In the end, I’d like to say that although Eragon needs a large amount of improvement in the aspect of female characters and unnecessary bits and pieces, considering that Paolini is so young. Do I recommend it? Probably not, but I will have to finish the rest of the series before I give a definitive decision.

Rating; 2/5 stars

Picture Sources

Book cover:  http://en.wikipedia.org/wiki/Eragon

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A Study in Scarlet Book Review

I had just finished watching season one of the BBC’s Sherlock and I desperately wanted more but the next season would take over a year to be released. It was in this time that I decided to read Sir Arthur Conan Doyle’s original Sherlock Holmes stories to see the inspiration for Sherlock. Warning that this post may contain spoilers.

A Study in Scarlet is the first of sixty, yes, sixty Sherlock Holmes stories. These include four novels (of which this book is the first) and fifty-six short stories. It was written by Doyle in 1886 and published in 1887. It was the first work of fiction to use a magnifying glass as a investigative tool and the novel brought little attention when it was first published.

For a Sherlock Holmes story, there was surprisingly little about Sherlock Holmes. We are shown generally about his behaviour and personality but very little about the science of deduction. It seems like the main story wasn’t really about him and his detective work at all, but about the events that occurred in Utah, USA. The first time I read it, I was very disappointed by this and quickly skimmed through the second part to get back to Sherlock Holmes’ story, but the second time I already knew about it and was prepared. I then found that Doyle’s writing doesn’t have to focus on Mr. Holmes to be awesome. His writing style seems like it could make any story interesting. Reading the second part knowing that Mr. Holmes wasn’t a big part of it really made me appreciate Doyle’s writing style and storytelling more, instead of rushing through it.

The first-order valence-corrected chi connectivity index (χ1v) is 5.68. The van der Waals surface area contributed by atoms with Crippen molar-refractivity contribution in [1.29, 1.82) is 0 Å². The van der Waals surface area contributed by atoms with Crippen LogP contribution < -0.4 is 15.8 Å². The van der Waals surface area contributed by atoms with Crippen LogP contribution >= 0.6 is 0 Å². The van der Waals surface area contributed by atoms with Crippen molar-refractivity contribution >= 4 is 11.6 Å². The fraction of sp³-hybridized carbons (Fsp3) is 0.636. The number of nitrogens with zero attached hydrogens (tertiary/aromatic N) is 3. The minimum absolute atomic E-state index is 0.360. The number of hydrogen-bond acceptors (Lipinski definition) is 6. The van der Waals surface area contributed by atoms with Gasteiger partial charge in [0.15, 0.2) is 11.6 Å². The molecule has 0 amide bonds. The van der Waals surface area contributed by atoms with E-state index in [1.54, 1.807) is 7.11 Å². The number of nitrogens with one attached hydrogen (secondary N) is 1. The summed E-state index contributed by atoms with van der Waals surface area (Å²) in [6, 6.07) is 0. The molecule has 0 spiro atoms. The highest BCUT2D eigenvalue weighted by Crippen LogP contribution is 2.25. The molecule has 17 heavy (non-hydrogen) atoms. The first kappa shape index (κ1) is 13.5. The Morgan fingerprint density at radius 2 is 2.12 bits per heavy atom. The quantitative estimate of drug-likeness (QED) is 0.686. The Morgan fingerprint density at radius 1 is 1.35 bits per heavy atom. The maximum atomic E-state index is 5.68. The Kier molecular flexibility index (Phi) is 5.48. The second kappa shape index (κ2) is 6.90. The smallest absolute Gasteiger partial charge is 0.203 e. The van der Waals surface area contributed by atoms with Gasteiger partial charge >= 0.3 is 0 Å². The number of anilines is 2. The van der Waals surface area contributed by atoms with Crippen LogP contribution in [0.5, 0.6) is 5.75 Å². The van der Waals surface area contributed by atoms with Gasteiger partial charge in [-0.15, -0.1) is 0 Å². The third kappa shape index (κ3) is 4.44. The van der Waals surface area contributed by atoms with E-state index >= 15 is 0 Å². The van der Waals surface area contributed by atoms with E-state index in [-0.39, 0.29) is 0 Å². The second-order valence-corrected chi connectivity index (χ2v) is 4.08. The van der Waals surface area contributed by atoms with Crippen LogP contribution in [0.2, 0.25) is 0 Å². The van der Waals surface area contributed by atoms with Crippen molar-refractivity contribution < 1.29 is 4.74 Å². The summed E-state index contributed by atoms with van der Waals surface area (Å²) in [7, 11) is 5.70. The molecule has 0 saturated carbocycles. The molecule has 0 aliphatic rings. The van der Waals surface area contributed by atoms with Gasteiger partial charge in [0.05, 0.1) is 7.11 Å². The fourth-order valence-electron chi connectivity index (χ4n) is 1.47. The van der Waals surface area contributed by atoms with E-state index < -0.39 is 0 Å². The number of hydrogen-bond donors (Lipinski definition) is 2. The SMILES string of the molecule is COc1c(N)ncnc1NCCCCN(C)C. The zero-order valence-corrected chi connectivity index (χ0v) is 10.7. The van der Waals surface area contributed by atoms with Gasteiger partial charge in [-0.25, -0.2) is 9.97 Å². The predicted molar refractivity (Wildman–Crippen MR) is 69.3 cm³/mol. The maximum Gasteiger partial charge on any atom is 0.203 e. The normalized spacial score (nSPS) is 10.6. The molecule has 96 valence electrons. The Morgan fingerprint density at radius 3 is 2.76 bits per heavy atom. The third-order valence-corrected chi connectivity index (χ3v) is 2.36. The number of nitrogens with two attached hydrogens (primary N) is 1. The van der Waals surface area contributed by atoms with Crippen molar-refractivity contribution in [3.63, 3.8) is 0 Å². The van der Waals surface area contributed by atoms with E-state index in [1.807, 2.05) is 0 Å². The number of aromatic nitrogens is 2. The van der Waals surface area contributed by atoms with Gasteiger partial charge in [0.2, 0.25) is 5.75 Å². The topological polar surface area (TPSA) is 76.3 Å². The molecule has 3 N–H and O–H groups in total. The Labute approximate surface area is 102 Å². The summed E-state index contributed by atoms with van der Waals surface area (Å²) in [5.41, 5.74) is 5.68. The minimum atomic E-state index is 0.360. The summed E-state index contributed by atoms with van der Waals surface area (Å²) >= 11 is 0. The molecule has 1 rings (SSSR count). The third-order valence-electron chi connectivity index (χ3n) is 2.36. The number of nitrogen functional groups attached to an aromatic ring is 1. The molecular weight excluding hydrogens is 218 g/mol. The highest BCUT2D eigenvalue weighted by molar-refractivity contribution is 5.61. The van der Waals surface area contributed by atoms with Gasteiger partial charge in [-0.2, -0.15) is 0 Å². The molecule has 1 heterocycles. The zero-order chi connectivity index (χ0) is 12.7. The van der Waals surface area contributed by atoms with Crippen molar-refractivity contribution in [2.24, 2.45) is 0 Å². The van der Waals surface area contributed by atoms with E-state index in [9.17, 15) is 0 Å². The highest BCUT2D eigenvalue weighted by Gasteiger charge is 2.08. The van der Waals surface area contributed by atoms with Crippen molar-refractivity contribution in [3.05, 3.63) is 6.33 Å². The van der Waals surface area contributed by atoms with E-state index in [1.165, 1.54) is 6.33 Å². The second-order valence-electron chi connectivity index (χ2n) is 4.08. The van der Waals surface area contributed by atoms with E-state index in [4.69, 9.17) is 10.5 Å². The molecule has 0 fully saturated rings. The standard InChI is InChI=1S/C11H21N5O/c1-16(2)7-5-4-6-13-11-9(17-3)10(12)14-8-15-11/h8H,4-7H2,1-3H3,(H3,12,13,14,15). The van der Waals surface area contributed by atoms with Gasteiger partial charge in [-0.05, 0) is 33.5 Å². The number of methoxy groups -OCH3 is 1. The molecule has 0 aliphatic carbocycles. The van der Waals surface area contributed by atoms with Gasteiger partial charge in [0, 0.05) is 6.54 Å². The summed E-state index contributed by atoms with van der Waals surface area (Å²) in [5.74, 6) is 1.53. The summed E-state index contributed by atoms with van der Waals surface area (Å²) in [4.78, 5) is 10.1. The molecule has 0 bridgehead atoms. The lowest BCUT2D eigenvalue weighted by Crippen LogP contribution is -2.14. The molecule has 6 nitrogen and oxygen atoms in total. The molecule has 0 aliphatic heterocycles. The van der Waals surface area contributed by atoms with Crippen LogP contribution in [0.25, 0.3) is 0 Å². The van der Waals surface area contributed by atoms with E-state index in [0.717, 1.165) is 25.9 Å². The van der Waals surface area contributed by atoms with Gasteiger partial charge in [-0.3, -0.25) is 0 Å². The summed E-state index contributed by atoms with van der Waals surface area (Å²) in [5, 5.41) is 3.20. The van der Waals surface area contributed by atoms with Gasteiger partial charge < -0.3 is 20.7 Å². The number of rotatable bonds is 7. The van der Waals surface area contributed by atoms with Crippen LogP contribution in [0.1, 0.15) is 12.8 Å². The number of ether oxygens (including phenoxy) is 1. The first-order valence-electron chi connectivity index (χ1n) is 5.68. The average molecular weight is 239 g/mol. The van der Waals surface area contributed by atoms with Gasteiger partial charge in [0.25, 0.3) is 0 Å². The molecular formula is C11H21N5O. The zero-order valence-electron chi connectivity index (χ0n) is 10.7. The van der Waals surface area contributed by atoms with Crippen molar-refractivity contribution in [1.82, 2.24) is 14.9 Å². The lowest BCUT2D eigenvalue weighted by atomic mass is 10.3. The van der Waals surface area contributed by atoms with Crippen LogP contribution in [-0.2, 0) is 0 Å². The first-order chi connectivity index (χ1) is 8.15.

He showed that he is great at character development in Part II, but I wish he would have helped developed the characters of Dr. John Watson and Sherlock Holmes more. In the end, for me to want to continue reading a series, the overall story has to be just as intriguing as the story in that one book, but unfortunately this wasn’t the case. It really made me worry that maybe the character development and the stories of Holmes and Watson isn’t actually the main part of the story and that it may not be touched upon or developed in future stories. Never fear though, because I will re-read all sixty Sherlock Holmes stories!

I don’t usually pay much attention to the descriptions in novels, and usually skim over them, so much so that I have a completely different mental picture of a character than what the author envisioned and described. But with Doyle’s writing style, he somehow makes the descriptions interesting and compelling. I actually want to read them and found out that they are an important part of setting the scene and story in a particular place. One of the descriptions I like the most is at the start of Part II, the description of the desert. I felt that I had the perfect image of it in my head and well as the emotions as well as the emotions that the characters would feel being in the landscape.